Insuring Noninterest Income at SRP Federal Credit Union
At one point, members of SRP Federal Credit Union had access to a hodge-podge of insurance products from different carriers offered through a bevy of third-party vendors.
The $694 million credit union in North Augusta, S.C., said it wanted more as its 103,678-member base continued to expand across the state and into Georgia. The goal was to build a comprehensive suite of insurance products to protect members, their families and their small businesses, according to Ed Templeton, president/CEO of SRP.
One of the main differences this time around was inviting multiple carriers to bid on a member's auto, home and business insurances to ensure that the best combination of price and coverage for the insurance they need to buy, year in and year out.
“Everyone was excited because they knew it was the right thing to do,” Templeton said.
After determining its new focus, SRP launched SRP Insurance Services LLC in March. Since then, the credit union said it has seen about 150 to 180 leads into the agency each month.
To help exceed those thresholds, SRP partnered with Insuritas, an East Windsor, Conn.-based firm that helps financial institutions set up their own insurance programs. The company runs the back-office operations, providing caller ID technology and management systems to provide members with quotes and other information.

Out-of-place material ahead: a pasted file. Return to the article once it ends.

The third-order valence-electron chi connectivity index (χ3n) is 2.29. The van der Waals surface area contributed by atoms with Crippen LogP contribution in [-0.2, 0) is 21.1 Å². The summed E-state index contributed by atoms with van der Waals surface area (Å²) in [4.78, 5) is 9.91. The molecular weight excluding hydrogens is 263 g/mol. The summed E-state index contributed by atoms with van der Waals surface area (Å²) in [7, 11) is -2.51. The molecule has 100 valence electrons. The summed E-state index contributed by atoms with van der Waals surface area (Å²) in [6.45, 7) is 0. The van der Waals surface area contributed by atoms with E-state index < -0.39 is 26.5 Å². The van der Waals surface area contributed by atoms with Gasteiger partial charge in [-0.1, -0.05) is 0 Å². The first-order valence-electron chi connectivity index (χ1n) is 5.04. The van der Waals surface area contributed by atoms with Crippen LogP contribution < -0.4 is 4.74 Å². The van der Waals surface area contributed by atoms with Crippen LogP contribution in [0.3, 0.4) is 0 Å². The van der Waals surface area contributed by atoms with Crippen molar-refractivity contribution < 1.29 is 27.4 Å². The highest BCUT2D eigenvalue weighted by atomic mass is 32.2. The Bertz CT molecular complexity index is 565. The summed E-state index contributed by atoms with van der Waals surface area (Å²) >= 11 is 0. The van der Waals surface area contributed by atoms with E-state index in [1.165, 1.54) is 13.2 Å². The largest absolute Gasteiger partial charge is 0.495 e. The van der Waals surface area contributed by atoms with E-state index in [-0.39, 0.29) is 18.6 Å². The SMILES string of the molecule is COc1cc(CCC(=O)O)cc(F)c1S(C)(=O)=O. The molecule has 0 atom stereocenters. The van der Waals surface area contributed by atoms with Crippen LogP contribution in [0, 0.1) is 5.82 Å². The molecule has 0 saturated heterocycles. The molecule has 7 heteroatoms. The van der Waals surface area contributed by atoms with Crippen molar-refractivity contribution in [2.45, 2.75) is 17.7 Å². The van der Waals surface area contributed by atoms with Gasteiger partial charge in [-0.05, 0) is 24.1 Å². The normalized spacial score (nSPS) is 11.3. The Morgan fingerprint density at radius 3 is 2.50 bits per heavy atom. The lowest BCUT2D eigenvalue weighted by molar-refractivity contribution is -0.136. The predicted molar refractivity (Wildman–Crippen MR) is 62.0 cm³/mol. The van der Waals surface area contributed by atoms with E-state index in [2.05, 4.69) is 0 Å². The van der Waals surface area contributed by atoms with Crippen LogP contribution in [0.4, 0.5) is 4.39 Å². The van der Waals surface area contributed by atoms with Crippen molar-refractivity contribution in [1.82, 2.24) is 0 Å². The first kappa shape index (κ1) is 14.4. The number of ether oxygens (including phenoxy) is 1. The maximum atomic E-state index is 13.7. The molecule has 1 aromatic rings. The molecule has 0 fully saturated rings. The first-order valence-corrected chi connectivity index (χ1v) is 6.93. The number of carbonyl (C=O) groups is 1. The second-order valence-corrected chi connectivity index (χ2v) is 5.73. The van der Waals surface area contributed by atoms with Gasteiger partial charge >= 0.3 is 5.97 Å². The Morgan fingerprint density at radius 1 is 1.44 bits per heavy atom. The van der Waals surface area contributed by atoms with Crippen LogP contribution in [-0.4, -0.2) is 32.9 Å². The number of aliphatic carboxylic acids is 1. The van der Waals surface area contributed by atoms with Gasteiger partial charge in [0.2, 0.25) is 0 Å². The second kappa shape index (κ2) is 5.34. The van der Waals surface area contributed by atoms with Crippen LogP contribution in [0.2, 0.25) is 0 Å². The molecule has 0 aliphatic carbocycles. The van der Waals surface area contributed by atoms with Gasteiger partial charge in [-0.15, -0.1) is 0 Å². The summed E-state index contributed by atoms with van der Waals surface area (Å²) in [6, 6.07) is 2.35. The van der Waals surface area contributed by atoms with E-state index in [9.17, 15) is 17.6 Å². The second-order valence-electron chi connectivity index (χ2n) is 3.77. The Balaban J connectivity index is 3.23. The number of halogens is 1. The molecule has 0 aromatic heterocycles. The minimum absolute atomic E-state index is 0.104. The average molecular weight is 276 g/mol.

“Their quote to sold ratio continues to increase,” said Angela Becker, Insuritas assistant vice president of client development, adding the agency's quote-to-sold ratio in May was more than 49%, which was above its goal of 39%.
SRP Insurance offers access to traditional auto, home, dental, health and life insurance but has also ventured into niche areas such as pet insurance and identity theft protection. Members can also get quotes on legal service plans, a network of licensed physicians for medical consultations and other non-traditional policies.
In addition to providing a shopping cart for insurance products that allows members to shop, compare and buy multiple products from multiple carriers with a single-check out experience, they can also create an online insurance record, according to Jeff Chesky, president/CEO of Insuritas.
Most activity came through word of mouth and the firm's website during the early months of the insurance agency's rollout, Becker said. The next phase is the deployment of a series of marketing and education campaigns that taps into when a member has an insurance need.
Since insurance can be a critical part of every loan transaction, these efforts will include targeted offers for insurance that is connected to SRP's lending program, according to the credit union. Another campaign will target a member when he or she is getting an insurance policy renewal notice in the mail, according to Becker.
“The traditional local agency model never has an agent calling a member and offering to requite their insurance to see if they can save time and money,” Chesky said.